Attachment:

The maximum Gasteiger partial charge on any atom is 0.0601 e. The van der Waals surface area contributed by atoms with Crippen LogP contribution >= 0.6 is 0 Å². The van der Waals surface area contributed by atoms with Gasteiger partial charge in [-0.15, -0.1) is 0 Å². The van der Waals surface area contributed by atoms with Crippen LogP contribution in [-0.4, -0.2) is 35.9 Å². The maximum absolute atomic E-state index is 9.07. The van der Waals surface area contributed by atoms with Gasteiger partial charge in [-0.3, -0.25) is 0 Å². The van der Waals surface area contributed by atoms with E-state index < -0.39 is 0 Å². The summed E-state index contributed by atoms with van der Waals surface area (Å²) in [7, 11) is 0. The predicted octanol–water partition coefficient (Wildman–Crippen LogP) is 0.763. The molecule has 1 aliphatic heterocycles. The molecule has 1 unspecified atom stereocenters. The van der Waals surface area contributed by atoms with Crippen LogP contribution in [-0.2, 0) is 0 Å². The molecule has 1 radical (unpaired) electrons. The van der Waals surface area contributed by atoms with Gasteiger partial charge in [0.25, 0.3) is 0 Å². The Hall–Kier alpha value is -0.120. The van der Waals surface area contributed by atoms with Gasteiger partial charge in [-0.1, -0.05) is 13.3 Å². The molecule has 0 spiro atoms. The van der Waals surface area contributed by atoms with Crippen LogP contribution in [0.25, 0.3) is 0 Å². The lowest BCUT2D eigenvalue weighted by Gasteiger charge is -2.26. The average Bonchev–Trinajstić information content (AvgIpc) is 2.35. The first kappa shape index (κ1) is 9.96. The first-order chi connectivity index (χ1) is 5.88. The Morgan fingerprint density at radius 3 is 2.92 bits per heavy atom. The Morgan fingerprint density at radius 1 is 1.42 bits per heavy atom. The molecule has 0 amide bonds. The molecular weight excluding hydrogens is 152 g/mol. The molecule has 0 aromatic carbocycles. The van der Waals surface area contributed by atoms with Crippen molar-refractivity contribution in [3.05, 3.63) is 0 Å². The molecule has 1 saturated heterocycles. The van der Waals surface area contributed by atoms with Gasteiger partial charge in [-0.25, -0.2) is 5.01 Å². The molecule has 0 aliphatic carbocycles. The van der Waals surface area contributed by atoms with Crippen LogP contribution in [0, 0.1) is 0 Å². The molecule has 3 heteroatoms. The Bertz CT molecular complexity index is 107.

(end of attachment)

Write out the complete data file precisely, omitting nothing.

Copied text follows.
The maximum Gasteiger partial charge on any atom is 0.0601 e. The van der Waals surface area contributed by atoms with Crippen LogP contribution >= 0.6 is 0 Å². The van der Waals surface area contributed by atoms with Gasteiger partial charge in [-0.15, -0.1) is 0 Å². The van der Waals surface area contributed by atoms with Crippen LogP contribution in [-0.4, -0.2) is 35.9 Å². The maximum absolute atomic E-state index is 9.07. The van der Waals surface area contributed by atoms with Gasteiger partial charge in [-0.3, -0.25) is 0 Å². The van der Waals surface area contributed by atoms with E-state index < -0.39 is 0 Å². The summed E-state index contributed by atoms with van der Waals surface area (Å²) in [7, 11) is 0. The predicted octanol–water partition coefficient (Wildman–Crippen LogP) is 0.763. The molecule has 1 aliphatic heterocycles. The molecule has 1 unspecified atom stereocenters. The van der Waals surface area contributed by atoms with Crippen LogP contribution in [-0.2, 0) is 0 Å². The molecule has 1 radical (unpaired) electrons. The van der Waals surface area contributed by atoms with Gasteiger partial charge in [0.25, 0.3) is 0 Å². The Hall–Kier alpha value is -0.120. The van der Waals surface area contributed by atoms with Gasteiger partial charge in [-0.1, -0.05) is 13.3 Å². The molecule has 0 spiro atoms. The van der Waals surface area contributed by atoms with Crippen LogP contribution in [0.25, 0.3) is 0 Å². The lowest BCUT2D eigenvalue weighted by Gasteiger charge is -2.26. The average Bonchev–Trinajstić information content (AvgIpc) is 2.35. The first kappa shape index (κ1) is 9.96. The first-order chi connectivity index (χ1) is 5.88. The Morgan fingerprint density at radius 3 is 2.92 bits per heavy atom. The Morgan fingerprint density at radius 1 is 1.42 bits per heavy atom. The molecule has 0 amide bonds. The molecular weight excluding hydrogens is 152 g/mol. The molecule has 0 aromatic carbocycles. The van der Waals surface area contributed by atoms with Crippen molar-refractivity contribution in [3.05, 3.63) is 0 Å². The molecule has 1 saturated heterocycles. The van der Waals surface area contributed by atoms with Gasteiger partial charge in [-0.25, -0.2) is 5.01 Å². The molecule has 0 aliphatic carbocycles. The van der Waals surface area contributed by atoms with Crippen LogP contribution in [0, 0.1) is 0 Å². The molecule has 3 heteroatoms. The Bertz CT molecular complexity index is 107.